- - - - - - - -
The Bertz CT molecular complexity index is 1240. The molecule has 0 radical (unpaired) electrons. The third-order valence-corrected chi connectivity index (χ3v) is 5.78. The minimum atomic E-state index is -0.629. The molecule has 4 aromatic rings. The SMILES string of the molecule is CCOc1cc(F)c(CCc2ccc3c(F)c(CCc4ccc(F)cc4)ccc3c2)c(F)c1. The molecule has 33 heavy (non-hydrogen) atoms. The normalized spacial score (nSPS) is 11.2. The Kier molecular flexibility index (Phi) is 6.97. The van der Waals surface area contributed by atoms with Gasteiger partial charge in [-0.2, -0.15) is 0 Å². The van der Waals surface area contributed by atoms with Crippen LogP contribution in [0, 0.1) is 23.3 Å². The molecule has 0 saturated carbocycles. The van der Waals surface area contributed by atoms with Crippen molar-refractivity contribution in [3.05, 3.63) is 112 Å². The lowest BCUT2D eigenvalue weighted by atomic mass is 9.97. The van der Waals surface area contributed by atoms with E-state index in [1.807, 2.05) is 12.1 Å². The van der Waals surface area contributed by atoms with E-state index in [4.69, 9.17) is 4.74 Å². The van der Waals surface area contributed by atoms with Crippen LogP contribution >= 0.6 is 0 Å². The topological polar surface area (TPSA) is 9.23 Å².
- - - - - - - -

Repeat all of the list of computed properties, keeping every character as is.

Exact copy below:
The Bertz CT molecular complexity index is 1240. The molecule has 0 radical (unpaired) electrons. The third-order valence-corrected chi connectivity index (χ3v) is 5.78. The minimum atomic E-state index is -0.629. The molecule has 4 aromatic rings. The SMILES string of the molecule is CCOc1cc(F)c(CCc2ccc3c(F)c(CCc4ccc(F)cc4)ccc3c2)c(F)c1. The molecule has 33 heavy (non-hydrogen) atoms. The normalized spacial score (nSPS) is 11.2. The Kier molecular flexibility index (Phi) is 6.97. The van der Waals surface area contributed by atoms with Gasteiger partial charge in [-0.2, -0.15) is 0 Å². The van der Waals surface area contributed by atoms with Crippen LogP contribution in [0, 0.1) is 23.3 Å². The molecule has 0 saturated carbocycles. The van der Waals surface area contributed by atoms with Crippen molar-refractivity contribution in [3.05, 3.63) is 112 Å². The lowest BCUT2D eigenvalue weighted by atomic mass is 9.97. The van der Waals surface area contributed by atoms with E-state index in [1.807, 2.05) is 12.1 Å². The van der Waals surface area contributed by atoms with E-state index in [4.69, 9.17) is 4.74 Å². The van der Waals surface area contributed by atoms with Crippen LogP contribution >= 0.6 is 0 Å². The topological polar surface area (TPSA) is 9.23 Å².